Mayor's Office stalls legislation to create standards of care for homeless shelters
› email@example.com 
What do army barracks, prisons, hospitals, and dog pounds have in common? They all have minimum and legally enforceable standards of care, something absent in San Francisco's homeless shelters. Legislation to fix that problem now appears to be shaping up as the latest political skirmish pitting fiscally conservative Mayor Gavin Newsom against progressives on the Board of Supervisors.
The Board of Supervisors' Budget and Finance Committee met Feb. 20 to hear testimony and discuss proposed legislation that seeks to impose basic requirements on city-funded shelters, improve complaint procedures, and allow fines for noncompliance (see "Setting Standards," 1/30/07).
Prior to the hearing, dozens of activists, city officials, and homeless people rallied on the steps of City Hall in support of the legislation, holding colorfully painted signs with references to some of the proposed requirements, including "nutritious meals," "clean sheets," and "8-hour-a-day sleep."
Marlon Mendieta, program director at the Dolores Street shelter, took to the podium to make his case for supporting the legislation: "It may seem strange that a service provider would be here to support legislation that will cost money and more time and more work it's easy though. It's an issue of human rights."
The scene was just as lively inside as demonstrators and officials packed the board's chambers. The committee composed of Sups. Aaron Peskin, Bevan Dufty, and Tom Ammiano (sponsor of the ordinance) took testimony, almost all of it urging the committee to pass the legislation on to the full Board of Supervisors for approval.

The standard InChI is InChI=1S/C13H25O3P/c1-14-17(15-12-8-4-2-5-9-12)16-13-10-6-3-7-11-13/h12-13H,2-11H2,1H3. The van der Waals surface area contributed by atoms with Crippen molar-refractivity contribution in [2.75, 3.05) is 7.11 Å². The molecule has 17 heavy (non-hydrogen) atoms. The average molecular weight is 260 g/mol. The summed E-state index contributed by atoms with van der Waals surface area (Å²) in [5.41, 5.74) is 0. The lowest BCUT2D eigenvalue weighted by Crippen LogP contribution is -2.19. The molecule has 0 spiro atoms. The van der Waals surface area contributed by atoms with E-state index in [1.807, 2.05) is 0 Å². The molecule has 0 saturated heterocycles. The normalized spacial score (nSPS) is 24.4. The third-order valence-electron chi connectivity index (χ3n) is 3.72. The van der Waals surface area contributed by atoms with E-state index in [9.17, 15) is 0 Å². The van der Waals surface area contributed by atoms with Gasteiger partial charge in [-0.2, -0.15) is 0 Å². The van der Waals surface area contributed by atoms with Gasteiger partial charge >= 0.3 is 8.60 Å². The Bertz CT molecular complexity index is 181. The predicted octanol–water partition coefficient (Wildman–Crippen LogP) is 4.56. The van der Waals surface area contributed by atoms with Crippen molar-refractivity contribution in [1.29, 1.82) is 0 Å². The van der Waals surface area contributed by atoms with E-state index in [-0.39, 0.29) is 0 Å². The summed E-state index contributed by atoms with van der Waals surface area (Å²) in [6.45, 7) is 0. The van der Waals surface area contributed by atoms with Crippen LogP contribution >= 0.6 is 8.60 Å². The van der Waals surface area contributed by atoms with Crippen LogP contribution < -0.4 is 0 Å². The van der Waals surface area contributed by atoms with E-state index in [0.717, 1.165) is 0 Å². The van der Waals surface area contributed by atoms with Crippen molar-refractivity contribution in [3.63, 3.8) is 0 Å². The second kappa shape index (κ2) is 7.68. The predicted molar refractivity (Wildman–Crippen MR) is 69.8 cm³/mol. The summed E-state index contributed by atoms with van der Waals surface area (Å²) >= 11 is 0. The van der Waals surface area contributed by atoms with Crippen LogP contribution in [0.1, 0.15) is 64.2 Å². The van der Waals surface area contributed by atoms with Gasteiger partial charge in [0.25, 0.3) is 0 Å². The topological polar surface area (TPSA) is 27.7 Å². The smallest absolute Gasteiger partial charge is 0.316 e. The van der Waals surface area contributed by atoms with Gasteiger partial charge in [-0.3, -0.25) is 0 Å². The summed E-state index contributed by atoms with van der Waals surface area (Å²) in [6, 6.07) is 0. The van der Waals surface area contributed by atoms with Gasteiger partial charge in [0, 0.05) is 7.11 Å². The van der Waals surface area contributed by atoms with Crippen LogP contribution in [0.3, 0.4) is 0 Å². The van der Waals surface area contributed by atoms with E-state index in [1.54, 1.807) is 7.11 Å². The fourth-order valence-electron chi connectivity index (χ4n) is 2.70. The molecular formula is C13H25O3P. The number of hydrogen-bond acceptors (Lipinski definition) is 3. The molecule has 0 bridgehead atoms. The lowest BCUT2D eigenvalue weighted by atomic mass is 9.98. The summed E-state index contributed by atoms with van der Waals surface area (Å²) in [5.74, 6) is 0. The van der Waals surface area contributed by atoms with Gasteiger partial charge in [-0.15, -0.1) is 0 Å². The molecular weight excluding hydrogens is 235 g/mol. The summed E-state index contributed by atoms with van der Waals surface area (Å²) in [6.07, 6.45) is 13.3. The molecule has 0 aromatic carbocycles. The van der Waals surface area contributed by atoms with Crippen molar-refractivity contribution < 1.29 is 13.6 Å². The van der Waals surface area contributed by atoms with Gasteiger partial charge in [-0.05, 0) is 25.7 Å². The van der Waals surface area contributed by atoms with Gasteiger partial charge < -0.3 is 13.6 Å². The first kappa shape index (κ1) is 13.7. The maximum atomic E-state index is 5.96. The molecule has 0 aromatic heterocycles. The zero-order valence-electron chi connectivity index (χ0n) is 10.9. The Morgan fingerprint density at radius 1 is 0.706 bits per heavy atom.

Dariush Kayhan, who has been on the job for six weeks as the mayor's appointed homeless policy director, gave the only testimony urging the committee not to pass the legislation.
"This is the part where we have some concerns, the fiscal part," Kayhan said. "Give us more time, maybe we can plow some of these items the ones we can agree on into the existing contracts," he said, referring to the contracts awarded to nonprofit organizations who manage the city's shelters.
While the city's contracts with shelter providers do spell out many standards, a recent Guardian investigation (see "Shelter Shuffle," 2/12/08) and work by the Shelter Monitoring Committee, which developed the recommendations embodied in Ammiano's legislation, found they are often ignored with no consequences. The Guardian also found that people are being turned away from the shelters every night despite vacancies.
Mayor Gavin Newsom, in a letter to supervisors obtained by the Guardian, voiced his concern with the fiscal impact of the legislation, citing a $2.4 million price tag, the high end of costs developed by the Budget Analyst's Office, which said the legislation could cost $1.7 million or even less. Advocates of the legislation are confident they can bring its price down.
The $2.4 million estimate assumes a new security guard will be hired at each shelter to meet safety requirements. The legislation does not specifically mandate new personnel and many argue increased staff training and facility improvements could provide cheaper alternatives.
The Shelter Monitoring Committee, composed of mayoral and board appointees, estimates the cost will be closer to $1 million, which amounts to less than half of 1 percent of the city's total projected deficit of $225 million.